I think any concentric banding is going to give the same appearance as Newton's Rings!  However, the evidence doesn't point to this as a cause.

 

Mark

 

What evidence?

Why would any in camera/sensor mechanics give you concentric banding? considering everything is made up out of squared patterns (RGGB) I don't see an easy explanation there, without considering the whole imaging train. 

 

I would be interested to see shots of the sky without a white diffuser and see if you still have those rings.....



#12 sharkmelley

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Posted 27 November 2016 - 05:09 AM

 

What evidence?

 

Why would any in camera/sensor mechanics give you concentric banding?

 

 

I tried to explain this when discussing the histogram notches.

 

An explanation along the lines of Newton's rings would need to address how the position of the rings alters with the fading twilight.

 

Mark


Edited by sharkmelley, 27 November 2016 - 05:11 AM.


#13 nikao

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Posted 27 November 2016 - 05:15 AM

 

 

What evidence?

 

Why would any in camera/sensor mechanics give you concentric banding?

 

 

I tried to explain this when discussing the histogram notches.

 

An explanation along the lines of Newton's rings would need to address how the position of the rings alters with the fading twilight.

 

Mark

 

Ok, I might not understand your post, but how did you determine the rings are moving on other pixels?

Could you post a few of the flats? I'd be interested to see what's going on here :)

 

Also, notice the pattern in the left upper quadrant of the flats. That's quite interesting as well. Do you know what is going on there?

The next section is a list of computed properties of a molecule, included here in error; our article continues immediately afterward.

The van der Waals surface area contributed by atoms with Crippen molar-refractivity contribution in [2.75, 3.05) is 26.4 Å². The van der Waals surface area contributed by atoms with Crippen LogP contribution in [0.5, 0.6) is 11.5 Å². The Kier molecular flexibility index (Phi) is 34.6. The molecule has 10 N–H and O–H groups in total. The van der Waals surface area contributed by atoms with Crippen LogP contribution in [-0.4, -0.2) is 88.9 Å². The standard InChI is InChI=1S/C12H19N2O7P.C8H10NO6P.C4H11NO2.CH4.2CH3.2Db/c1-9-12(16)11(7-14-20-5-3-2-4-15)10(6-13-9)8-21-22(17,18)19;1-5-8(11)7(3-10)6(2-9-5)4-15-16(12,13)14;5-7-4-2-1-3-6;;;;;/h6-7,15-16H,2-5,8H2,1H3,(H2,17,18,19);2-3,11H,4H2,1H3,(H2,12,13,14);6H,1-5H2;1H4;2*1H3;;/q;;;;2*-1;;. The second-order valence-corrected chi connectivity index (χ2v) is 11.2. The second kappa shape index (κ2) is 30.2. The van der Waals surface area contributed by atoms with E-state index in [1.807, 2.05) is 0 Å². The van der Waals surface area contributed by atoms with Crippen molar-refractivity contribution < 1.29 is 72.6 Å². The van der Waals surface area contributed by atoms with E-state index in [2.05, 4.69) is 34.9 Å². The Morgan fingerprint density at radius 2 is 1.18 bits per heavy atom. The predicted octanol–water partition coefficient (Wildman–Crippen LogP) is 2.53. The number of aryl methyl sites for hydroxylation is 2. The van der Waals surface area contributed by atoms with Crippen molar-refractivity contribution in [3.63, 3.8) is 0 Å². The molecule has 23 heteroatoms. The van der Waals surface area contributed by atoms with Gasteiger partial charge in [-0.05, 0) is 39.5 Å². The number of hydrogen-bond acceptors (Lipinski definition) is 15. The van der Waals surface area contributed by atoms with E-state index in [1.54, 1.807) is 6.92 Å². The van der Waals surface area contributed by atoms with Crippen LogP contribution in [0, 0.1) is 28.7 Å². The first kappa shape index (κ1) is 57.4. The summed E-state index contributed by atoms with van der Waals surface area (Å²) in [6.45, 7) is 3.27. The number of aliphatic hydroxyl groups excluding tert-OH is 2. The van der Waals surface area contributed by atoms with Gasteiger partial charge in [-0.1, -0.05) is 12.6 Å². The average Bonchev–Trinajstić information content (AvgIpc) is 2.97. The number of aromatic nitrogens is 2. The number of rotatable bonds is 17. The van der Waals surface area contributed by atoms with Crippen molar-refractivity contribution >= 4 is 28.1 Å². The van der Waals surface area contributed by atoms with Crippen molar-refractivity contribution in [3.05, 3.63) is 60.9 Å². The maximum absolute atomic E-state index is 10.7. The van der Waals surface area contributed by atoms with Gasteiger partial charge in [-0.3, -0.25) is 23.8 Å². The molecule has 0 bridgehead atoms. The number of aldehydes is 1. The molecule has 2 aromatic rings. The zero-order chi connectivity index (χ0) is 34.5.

And just to be sure; did you cover the view finder of the camera?



#14 sharkmelley

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Posted 27 November 2016 - 05:39 AM

 

 

 

Also, notice the pattern in the left upper quadrant of the flats. That's quite interesting as well. Do you know what is going on there?

 

 

 

That is banding triggered by the fact that the A7S full frame sensor (and probably many others) has a left half and right half.  The horizontal banding was quite a big issue for me because it doesn't calibrate out.  It tooks ages until I worked out how to get around it.  Full details of the investigation performed is here:

http://www.cloudynig...or-and-banding/

 

Mark


Edited by sharkmelley, 27 November 2016 - 05:40 AM.

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#15 nikao

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Posted 27 November 2016 - 05:46 AM

Just checked a masterflat of my own, and I seem to see some sort of concentric banding. 

However; If I move the histogram to stretch it I see the circles move! quite weird effect, could it be due to the computer monitor or is it some sort of optical illusion?

Anyways, just thought it might be worth noting that the circles seem to move depending on how I stretch the histogram. So can't say that there is a 'real' displacement and might be consistent with the fading light for your conditions?